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Karen's Blogs

Blogs are brief, to-the-point, conversational and packed with information, strategies, and tips to turn troubled eaters into “normal” eaters and to help you enjoy a happier, healthier life.Sign up by clicking "Subscribe" below and they’ll arrive in your inbox. 

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Book Review: Women, Food and God

WOMEN, FOOD AND GOD: AN UNEXPECTED PATH TO ALMOST ANYTHING, Geneen Roth’s new book, is a must read. You might wonder, as I did, what she could possibly have to say that she hasn’t said already after penning some half dozen bestsellers. The answer is lots. Although there’s nothing so new and startling that it will knock your socks off, she still has wisdom to impart from her own food struggles and recovery and from studying and pursuing emotional/psychological health for decades.

First off, for all you secularists (of which I am one) who fear that this book is some sort of religious or spiritual tome, let me put your mind at rest. When Roth speaks of God, she’s not talking about the concept in the traditional sense—to her, God can be anything or nothing. Her intent is for you to discover and hold dear the divine in yourself. Second, she writes beautifully, lyrically. As an author myself, I enjoy her humor, her prose style and the rhythm of her sentences. Third, I love her so-true premise: resolving your food problems is the path to transforming your entire life. Every corner of you comes into play in regularly abusing food and Roth rightly asserts that you can thank your eating for showing you what you need to heal and how to set your life right.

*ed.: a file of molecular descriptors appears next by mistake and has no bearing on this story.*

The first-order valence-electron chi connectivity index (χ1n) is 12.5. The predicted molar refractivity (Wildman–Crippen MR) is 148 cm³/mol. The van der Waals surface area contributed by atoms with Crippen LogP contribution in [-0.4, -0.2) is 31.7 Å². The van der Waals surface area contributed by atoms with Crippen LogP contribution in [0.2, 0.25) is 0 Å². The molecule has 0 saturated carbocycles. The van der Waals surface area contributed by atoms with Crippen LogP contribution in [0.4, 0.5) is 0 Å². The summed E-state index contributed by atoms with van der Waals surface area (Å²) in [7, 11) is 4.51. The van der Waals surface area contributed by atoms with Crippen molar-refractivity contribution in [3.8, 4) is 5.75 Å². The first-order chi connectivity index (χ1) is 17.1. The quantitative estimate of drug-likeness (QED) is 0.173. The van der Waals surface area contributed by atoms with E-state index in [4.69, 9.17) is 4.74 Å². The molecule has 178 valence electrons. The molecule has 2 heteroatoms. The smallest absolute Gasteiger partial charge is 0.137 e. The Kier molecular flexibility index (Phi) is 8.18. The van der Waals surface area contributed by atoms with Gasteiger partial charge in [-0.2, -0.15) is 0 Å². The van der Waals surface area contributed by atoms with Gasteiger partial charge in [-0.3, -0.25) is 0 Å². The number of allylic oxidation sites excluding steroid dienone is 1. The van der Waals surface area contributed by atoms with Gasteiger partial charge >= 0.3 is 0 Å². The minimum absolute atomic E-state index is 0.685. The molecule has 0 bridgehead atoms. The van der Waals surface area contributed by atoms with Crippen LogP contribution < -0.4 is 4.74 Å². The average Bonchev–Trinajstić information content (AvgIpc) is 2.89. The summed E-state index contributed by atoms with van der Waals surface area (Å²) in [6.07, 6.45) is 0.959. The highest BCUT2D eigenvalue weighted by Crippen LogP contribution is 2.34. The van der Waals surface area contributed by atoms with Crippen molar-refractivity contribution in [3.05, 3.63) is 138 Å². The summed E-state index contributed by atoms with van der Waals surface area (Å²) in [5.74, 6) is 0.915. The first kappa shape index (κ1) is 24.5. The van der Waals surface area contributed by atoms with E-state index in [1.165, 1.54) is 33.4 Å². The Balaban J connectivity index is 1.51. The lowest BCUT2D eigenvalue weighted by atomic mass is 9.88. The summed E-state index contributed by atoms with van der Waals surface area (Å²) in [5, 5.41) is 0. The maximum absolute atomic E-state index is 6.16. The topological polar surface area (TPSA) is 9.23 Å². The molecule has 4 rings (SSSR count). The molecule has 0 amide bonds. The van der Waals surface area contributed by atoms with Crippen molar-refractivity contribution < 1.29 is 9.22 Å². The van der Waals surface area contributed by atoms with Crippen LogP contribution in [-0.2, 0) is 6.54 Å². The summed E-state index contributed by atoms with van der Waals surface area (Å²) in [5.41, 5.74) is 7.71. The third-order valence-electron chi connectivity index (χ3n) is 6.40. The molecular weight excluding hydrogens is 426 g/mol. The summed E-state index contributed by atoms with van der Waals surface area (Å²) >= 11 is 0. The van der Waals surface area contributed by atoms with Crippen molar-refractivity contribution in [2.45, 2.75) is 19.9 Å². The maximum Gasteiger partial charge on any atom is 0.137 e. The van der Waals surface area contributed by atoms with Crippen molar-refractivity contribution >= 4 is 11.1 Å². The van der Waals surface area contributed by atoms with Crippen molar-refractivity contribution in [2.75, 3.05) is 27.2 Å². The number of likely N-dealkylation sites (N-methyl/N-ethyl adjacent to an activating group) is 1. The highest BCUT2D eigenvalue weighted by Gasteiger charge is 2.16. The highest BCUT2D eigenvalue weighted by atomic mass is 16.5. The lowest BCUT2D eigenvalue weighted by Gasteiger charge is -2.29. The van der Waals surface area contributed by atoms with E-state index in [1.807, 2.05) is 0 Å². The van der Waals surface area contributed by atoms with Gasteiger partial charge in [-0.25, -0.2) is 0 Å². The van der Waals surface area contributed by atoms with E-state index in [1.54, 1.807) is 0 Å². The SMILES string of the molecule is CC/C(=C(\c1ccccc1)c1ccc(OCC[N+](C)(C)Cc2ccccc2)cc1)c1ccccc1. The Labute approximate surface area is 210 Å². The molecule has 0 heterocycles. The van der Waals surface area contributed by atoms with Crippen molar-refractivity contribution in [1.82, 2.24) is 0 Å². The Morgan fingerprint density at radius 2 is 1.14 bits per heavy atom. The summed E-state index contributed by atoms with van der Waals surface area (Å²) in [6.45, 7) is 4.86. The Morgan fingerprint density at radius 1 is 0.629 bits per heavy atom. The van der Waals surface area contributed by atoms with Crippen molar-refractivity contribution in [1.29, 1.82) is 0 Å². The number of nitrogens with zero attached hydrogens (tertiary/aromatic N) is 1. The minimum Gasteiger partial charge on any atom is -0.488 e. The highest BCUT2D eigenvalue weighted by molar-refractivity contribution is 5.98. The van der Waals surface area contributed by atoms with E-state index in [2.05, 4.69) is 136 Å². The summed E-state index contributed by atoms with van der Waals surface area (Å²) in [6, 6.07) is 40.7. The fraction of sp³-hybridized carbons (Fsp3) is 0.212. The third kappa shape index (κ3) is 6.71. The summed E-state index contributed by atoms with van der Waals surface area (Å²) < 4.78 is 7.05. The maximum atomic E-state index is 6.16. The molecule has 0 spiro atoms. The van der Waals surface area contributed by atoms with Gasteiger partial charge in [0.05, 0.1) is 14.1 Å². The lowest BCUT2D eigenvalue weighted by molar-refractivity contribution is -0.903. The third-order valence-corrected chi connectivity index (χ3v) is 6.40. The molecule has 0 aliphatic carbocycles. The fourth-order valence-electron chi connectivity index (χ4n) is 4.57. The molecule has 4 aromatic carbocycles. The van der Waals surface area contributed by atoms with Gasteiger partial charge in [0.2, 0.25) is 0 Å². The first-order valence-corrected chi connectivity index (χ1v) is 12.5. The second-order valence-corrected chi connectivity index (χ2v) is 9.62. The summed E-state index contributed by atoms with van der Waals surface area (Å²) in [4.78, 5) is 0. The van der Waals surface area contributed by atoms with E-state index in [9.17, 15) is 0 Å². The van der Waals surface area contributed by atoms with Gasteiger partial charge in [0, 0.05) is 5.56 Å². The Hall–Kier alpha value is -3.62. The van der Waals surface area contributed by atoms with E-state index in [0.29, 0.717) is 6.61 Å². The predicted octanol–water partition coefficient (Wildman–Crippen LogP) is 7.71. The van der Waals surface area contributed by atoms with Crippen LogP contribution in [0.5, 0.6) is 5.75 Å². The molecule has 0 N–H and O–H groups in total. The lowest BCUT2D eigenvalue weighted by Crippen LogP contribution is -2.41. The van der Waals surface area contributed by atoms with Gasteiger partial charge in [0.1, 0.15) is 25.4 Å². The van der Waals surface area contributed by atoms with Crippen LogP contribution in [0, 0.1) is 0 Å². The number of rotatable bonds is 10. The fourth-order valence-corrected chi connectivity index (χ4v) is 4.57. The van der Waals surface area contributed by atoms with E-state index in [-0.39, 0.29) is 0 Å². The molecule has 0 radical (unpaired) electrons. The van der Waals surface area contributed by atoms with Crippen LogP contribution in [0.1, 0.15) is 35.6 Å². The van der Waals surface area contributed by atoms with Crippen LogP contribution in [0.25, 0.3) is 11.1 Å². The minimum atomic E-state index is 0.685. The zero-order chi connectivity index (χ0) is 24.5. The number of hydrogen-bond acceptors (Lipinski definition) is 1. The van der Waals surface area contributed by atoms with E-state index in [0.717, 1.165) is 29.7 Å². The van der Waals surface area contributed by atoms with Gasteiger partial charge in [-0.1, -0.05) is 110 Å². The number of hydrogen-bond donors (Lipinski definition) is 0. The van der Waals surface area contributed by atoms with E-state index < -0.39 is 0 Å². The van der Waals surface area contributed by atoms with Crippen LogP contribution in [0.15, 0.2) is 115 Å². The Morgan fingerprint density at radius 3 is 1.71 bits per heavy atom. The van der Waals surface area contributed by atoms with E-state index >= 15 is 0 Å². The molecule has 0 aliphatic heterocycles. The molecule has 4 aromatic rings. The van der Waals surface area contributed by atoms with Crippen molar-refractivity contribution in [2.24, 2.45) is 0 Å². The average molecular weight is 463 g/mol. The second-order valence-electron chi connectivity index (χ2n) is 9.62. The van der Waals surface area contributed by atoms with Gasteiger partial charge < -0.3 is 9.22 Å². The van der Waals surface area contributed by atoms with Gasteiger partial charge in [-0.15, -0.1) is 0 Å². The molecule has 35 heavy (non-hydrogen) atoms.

She uses her retreats as a backdrop to talk about eating problems and how to find your true, authentic self, the part of you that you throw away when abusing food and your body. Roth offers up letters and conversations with her students and retreat members in such a way that we feel as if we are there with them and with her. From her decades of working with troubled eaters, she zeros right in on their issues and offers wisdom in response. She touches on everything that disregulated eaters experience—yearning for both structure and freedom from rules, coping with the “Voice” which says negative things to us in our own heads, fear of being oneself, and letting go of childhood experiences interfering with living in the present. Her message is to become yourself.

She presents her Eating Guidelines at the end of the book, almost as an afterthought, a progression I value because it reinforces her message that your problems are not really about food. They are about how defective, frightened, confused, neglected, invisible, unheard, downtrodden, despairing, frustrated, hopeless, insecure, lonely, self-doubting, and helpless you feel in your life. What you are looking for, she insists, is not and will never be found in food. Disregulated eating is your way of ineffectively filling a need that, in fact, has nothing to do with food. Unlearning disreglated eating, she says, is your way of making the changes in you that will lead to living the life you wish for.

Healthy versus “Normal” Eating
Process versus Goals

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